Many of the meanings associated with Polynesian tattoos extend from what the particular design is referencing. For example, designs may depict the tiki, shells, the Marquesan cross, the sun, the ocean or shark teeth, with each carrying its own symbolic meaning.
The tiki in Polynesian culture symbolizes ancestors and heads of families or clans who have passed on to the next life and become gods. These semi-gods are believed to provide protection for those who haven't yet passed on. Therefore, the tattoo of the tiki symbolizes protection.
Shells are referenced in Polynesian culture a great deal. In terms of tattoos. Shell designs can be divided into two categories: turtle shells and sea shells. Designs that pertain to turtle shells represent longevity, wellness, fertility and peace. Sea shell patterns allude to protection and intimacy.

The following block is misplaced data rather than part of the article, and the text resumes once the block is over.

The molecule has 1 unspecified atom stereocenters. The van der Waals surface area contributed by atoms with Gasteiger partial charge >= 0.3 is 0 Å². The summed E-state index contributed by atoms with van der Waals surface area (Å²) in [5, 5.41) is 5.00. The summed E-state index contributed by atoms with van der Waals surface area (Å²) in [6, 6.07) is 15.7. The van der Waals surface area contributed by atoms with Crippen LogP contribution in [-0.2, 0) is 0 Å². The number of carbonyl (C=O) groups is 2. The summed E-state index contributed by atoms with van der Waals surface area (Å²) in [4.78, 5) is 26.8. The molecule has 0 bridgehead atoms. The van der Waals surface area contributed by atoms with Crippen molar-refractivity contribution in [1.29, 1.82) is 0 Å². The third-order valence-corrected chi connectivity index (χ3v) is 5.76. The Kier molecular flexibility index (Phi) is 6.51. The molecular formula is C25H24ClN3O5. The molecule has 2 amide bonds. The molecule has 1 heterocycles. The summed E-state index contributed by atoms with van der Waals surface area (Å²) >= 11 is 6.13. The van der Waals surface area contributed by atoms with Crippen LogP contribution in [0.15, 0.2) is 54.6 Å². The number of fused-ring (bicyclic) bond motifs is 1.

The Marquesan cross is a box-like design that is normally associated with balance and harmony.
The sun is a fluid motif in Polynesian tattoo art as it can encapsulate a number of meanings, depending on the other symbols that are around it. For the most part, the sun symbolizes richness, brilliance, grandness, leadership, eternity and the passageway to the world beyond.
The ocean designs found in Polynesian tattoo art are normally used to fill out large designs as the ocean is a focal point in Polynesian culture. Designs of the ocean and waves hearken toward death, life, fertility and the final destination.